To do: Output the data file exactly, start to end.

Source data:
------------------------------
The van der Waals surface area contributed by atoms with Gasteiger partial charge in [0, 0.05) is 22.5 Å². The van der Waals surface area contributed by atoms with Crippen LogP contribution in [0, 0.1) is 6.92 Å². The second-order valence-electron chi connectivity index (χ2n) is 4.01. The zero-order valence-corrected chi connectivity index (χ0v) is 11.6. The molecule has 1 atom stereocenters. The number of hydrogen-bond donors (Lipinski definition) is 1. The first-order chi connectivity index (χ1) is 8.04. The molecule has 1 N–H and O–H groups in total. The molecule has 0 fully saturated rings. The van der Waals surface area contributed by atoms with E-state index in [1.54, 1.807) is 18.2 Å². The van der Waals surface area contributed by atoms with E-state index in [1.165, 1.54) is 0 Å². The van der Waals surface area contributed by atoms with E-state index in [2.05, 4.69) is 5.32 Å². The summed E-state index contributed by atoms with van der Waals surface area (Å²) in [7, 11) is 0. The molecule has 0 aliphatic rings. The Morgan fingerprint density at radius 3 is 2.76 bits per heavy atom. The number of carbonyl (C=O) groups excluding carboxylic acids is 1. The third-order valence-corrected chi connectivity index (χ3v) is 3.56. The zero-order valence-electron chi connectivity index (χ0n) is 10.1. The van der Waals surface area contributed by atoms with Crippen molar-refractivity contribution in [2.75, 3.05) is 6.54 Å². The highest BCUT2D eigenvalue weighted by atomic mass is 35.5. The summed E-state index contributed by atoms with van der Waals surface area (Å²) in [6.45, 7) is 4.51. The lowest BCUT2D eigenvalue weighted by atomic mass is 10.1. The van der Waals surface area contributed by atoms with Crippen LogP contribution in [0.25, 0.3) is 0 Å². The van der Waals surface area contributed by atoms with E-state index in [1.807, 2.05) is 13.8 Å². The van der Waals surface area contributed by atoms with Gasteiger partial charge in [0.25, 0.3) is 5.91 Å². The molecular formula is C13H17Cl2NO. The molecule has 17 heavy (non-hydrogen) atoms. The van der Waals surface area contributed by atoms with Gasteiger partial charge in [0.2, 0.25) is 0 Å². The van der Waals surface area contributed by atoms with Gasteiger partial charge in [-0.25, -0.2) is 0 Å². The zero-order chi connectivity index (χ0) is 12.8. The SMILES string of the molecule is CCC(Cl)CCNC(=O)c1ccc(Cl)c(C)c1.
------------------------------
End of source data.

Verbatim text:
The van der Waals surface area contributed by atoms with Gasteiger partial charge in [0, 0.05) is 22.5 Å². The van der Waals surface area contributed by atoms with Crippen LogP contribution in [0, 0.1) is 6.92 Å². The second-order valence-electron chi connectivity index (χ2n) is 4.01. The zero-order valence-corrected chi connectivity index (χ0v) is 11.6. The molecule has 1 atom stereocenters. The number of hydrogen-bond donors (Lipinski definition) is 1. The first-order chi connectivity index (χ1) is 8.04. The molecule has 1 N–H and O–H groups in total. The molecule has 0 fully saturated rings. The van der Waals surface area contributed by atoms with E-state index in [1.54, 1.807) is 18.2 Å². The van der Waals surface area contributed by atoms with E-state index in [1.165, 1.54) is 0 Å². The van der Waals surface area contributed by atoms with E-state index in [2.05, 4.69) is 5.32 Å². The summed E-state index contributed by atoms with van der Waals surface area (Å²) in [7, 11) is 0. The molecule has 0 aliphatic rings. The Morgan fingerprint density at radius 3 is 2.76 bits per heavy atom. The number of carbonyl (C=O) groups excluding carboxylic acids is 1. The third-order valence-corrected chi connectivity index (χ3v) is 3.56. The zero-order valence-electron chi connectivity index (χ0n) is 10.1. The van der Waals surface area contributed by atoms with Crippen molar-refractivity contribution in [2.75, 3.05) is 6.54 Å². The highest BCUT2D eigenvalue weighted by atomic mass is 35.5. The summed E-state index contributed by atoms with van der Waals surface area (Å²) in [6.45, 7) is 4.51. The lowest BCUT2D eigenvalue weighted by atomic mass is 10.1. The van der Waals surface area contributed by atoms with Crippen LogP contribution in [0.25, 0.3) is 0 Å². The van der Waals surface area contributed by atoms with E-state index in [1.807, 2.05) is 13.8 Å². The van der Waals surface area contributed by atoms with Gasteiger partial charge in [0.25, 0.3) is 5.91 Å². The molecular formula is C13H17Cl2NO. The molecule has 17 heavy (non-hydrogen) atoms. The van der Waals surface area contributed by atoms with Gasteiger partial charge in [0.2, 0.25) is 0 Å². The van der Waals surface area contributed by atoms with Gasteiger partial charge in [-0.25, -0.2) is 0 Å². The zero-order chi connectivity index (χ0) is 12.8. The SMILES string of the molecule is CCC(Cl)CCNC(=O)c1ccc(Cl)c(C)c1.